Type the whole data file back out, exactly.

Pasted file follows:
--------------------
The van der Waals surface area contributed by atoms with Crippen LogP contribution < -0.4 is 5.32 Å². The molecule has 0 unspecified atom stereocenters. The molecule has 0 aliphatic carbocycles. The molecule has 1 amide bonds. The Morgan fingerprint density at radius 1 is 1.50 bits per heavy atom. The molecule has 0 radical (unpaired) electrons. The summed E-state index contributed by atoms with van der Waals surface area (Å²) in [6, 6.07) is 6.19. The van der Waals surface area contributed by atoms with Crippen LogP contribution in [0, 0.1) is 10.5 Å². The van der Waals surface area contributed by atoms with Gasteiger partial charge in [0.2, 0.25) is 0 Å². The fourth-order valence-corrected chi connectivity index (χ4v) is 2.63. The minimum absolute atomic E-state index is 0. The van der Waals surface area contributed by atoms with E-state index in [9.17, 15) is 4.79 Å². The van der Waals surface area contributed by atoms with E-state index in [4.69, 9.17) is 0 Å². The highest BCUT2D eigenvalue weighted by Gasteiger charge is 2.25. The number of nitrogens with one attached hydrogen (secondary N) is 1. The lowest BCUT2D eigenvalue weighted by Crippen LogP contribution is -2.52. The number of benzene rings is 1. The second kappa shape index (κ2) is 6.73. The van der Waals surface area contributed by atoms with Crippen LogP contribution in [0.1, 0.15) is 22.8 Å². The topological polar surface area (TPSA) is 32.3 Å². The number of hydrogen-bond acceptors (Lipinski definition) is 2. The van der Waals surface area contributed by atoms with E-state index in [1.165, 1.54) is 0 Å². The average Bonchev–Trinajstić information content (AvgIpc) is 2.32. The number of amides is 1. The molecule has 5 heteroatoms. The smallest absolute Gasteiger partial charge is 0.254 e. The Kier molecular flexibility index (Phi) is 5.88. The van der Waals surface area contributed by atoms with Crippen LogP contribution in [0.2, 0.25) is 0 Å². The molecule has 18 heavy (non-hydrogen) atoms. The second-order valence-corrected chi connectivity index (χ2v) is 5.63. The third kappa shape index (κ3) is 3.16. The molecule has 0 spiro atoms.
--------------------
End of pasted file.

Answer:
The van der Waals surface area contributed by atoms with Crippen LogP contribution < -0.4 is 5.32 Å². The molecule has 0 unspecified atom stereocenters. The molecule has 0 aliphatic carbocycles. The molecule has 1 amide bonds. The Morgan fingerprint density at radius 1 is 1.50 bits per heavy atom. The molecule has 0 radical (unpaired) electrons. The summed E-state index contributed by atoms with van der Waals surface area (Å²) in [6, 6.07) is 6.19. The van der Waals surface area contributed by atoms with Crippen LogP contribution in [0, 0.1) is 10.5 Å². The van der Waals surface area contributed by atoms with Gasteiger partial charge in [0.2, 0.25) is 0 Å². The fourth-order valence-corrected chi connectivity index (χ4v) is 2.63. The minimum absolute atomic E-state index is 0. The van der Waals surface area contributed by atoms with E-state index in [9.17, 15) is 4.79 Å². The van der Waals surface area contributed by atoms with E-state index in [4.69, 9.17) is 0 Å². The highest BCUT2D eigenvalue weighted by Gasteiger charge is 2.25. The number of nitrogens with one attached hydrogen (secondary N) is 1. The lowest BCUT2D eigenvalue weighted by Crippen LogP contribution is -2.52. The number of benzene rings is 1. The second kappa shape index (κ2) is 6.73. The van der Waals surface area contributed by atoms with Crippen LogP contribution in [0.1, 0.15) is 22.8 Å². The topological polar surface area (TPSA) is 32.3 Å². The number of hydrogen-bond acceptors (Lipinski definition) is 2. The van der Waals surface area contributed by atoms with E-state index in [1.165, 1.54) is 0 Å². The average Bonchev–Trinajstić information content (AvgIpc) is 2.32. The number of amides is 1. The molecule has 5 heteroatoms. The smallest absolute Gasteiger partial charge is 0.254 e. The Kier molecular flexibility index (Phi) is 5.88. The van der Waals surface area contributed by atoms with Crippen LogP contribution in [0.2, 0.25) is 0 Å². The molecule has 18 heavy (non-hydrogen) atoms. The second-order valence-corrected chi connectivity index (χ2v) is 5.63. The third kappa shape index (κ3) is 3.16. The molecule has 0 spiro atoms.